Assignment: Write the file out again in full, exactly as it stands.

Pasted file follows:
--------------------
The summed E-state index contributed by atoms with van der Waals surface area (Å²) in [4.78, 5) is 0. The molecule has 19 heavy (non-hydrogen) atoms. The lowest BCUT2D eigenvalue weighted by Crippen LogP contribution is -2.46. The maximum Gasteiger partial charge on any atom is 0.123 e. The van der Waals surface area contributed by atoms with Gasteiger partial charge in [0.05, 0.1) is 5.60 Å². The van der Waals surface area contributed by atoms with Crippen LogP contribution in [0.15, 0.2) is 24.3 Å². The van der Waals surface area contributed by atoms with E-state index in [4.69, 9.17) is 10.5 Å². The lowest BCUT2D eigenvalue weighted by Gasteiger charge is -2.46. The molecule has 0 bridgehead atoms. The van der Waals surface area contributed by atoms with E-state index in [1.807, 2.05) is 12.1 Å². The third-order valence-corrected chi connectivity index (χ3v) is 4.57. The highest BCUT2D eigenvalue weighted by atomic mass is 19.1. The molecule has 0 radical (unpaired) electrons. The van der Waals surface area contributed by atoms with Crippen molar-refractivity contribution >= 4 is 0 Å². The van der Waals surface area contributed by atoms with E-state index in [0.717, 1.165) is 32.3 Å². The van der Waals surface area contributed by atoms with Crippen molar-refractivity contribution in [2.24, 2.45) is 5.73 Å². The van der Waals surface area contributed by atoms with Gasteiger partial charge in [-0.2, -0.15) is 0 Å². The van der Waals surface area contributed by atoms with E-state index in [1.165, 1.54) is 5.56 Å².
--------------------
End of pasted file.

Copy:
The summed E-state index contributed by atoms with van der Waals surface area (Å²) in [4.78, 5) is 0. The molecule has 19 heavy (non-hydrogen) atoms. The lowest BCUT2D eigenvalue weighted by Crippen LogP contribution is -2.46. The maximum Gasteiger partial charge on any atom is 0.123 e. The van der Waals surface area contributed by atoms with Gasteiger partial charge in [0.05, 0.1) is 5.60 Å². The van der Waals surface area contributed by atoms with Crippen LogP contribution in [0.15, 0.2) is 24.3 Å². The van der Waals surface area contributed by atoms with E-state index in [4.69, 9.17) is 10.5 Å². The lowest BCUT2D eigenvalue weighted by Gasteiger charge is -2.46. The molecule has 0 bridgehead atoms. The van der Waals surface area contributed by atoms with E-state index in [1.807, 2.05) is 12.1 Å². The third-order valence-corrected chi connectivity index (χ3v) is 4.57. The highest BCUT2D eigenvalue weighted by atomic mass is 19.1. The molecule has 0 radical (unpaired) electrons. The van der Waals surface area contributed by atoms with Crippen molar-refractivity contribution >= 4 is 0 Å². The van der Waals surface area contributed by atoms with E-state index in [0.717, 1.165) is 32.3 Å². The van der Waals surface area contributed by atoms with Crippen molar-refractivity contribution in [2.24, 2.45) is 5.73 Å². The van der Waals surface area contributed by atoms with Gasteiger partial charge in [-0.2, -0.15) is 0 Å². The van der Waals surface area contributed by atoms with E-state index in [1.165, 1.54) is 5.56 Å².